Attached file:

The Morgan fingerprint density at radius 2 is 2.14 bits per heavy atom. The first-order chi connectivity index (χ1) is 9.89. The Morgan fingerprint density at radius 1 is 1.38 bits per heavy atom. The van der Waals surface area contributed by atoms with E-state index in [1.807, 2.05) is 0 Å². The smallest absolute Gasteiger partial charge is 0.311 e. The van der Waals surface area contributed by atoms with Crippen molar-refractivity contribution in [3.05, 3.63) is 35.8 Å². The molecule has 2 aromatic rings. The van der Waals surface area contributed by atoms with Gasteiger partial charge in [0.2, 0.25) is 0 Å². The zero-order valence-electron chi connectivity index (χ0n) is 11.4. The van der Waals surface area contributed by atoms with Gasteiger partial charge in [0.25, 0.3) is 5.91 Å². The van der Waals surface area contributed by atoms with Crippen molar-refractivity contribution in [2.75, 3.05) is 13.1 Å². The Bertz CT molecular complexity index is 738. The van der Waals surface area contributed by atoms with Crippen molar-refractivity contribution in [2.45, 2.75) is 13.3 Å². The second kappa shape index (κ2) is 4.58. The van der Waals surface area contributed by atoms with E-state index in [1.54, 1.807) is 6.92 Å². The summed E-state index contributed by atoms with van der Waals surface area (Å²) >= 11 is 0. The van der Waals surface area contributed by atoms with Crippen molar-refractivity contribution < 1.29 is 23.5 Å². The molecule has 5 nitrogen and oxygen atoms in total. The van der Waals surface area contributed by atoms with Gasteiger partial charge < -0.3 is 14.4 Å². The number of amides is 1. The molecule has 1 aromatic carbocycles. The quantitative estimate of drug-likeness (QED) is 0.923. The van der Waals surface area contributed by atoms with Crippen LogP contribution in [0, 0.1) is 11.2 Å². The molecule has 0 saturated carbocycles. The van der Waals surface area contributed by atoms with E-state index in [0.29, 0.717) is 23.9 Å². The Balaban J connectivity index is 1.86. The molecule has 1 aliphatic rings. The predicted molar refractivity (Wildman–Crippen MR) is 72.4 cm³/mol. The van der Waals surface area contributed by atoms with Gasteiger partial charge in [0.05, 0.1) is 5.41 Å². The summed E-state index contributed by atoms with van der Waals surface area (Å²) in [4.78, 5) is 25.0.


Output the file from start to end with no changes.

The Morgan fingerprint density at radius 2 is 2.14 bits per heavy atom. The first-order chi connectivity index (χ1) is 9.89. The Morgan fingerprint density at radius 1 is 1.38 bits per heavy atom. The van der Waals surface area contributed by atoms with E-state index in [1.807, 2.05) is 0 Å². The smallest absolute Gasteiger partial charge is 0.311 e. The van der Waals surface area contributed by atoms with Crippen molar-refractivity contribution in [3.05, 3.63) is 35.8 Å². The molecule has 2 aromatic rings. The van der Waals surface area contributed by atoms with Gasteiger partial charge in [0.2, 0.25) is 0 Å². The zero-order valence-electron chi connectivity index (χ0n) is 11.4. The van der Waals surface area contributed by atoms with Gasteiger partial charge in [0.25, 0.3) is 5.91 Å². The van der Waals surface area contributed by atoms with Crippen molar-refractivity contribution in [2.75, 3.05) is 13.1 Å². The Bertz CT molecular complexity index is 738. The van der Waals surface area contributed by atoms with Crippen molar-refractivity contribution in [2.45, 2.75) is 13.3 Å². The second kappa shape index (κ2) is 4.58. The van der Waals surface area contributed by atoms with E-state index in [1.54, 1.807) is 6.92 Å². The summed E-state index contributed by atoms with van der Waals surface area (Å²) >= 11 is 0. The van der Waals surface area contributed by atoms with Crippen molar-refractivity contribution < 1.29 is 23.5 Å². The molecule has 5 nitrogen and oxygen atoms in total. The van der Waals surface area contributed by atoms with Gasteiger partial charge < -0.3 is 14.4 Å². The number of amides is 1. The molecule has 1 aromatic carbocycles. The quantitative estimate of drug-likeness (QED) is 0.923. The van der Waals surface area contributed by atoms with Crippen LogP contribution in [0, 0.1) is 11.2 Å². The molecule has 0 saturated carbocycles. The van der Waals surface area contributed by atoms with E-state index in [0.29, 0.717) is 23.9 Å². The Balaban J connectivity index is 1.86. The molecule has 1 aliphatic rings. The predicted molar refractivity (Wildman–Crippen MR) is 72.4 cm³/mol. The van der Waals surface area contributed by atoms with Gasteiger partial charge in [0.05, 0.1) is 5.41 Å². The summed E-state index contributed by atoms with van der Waals surface area (Å²) in [4.78, 5) is 25.0.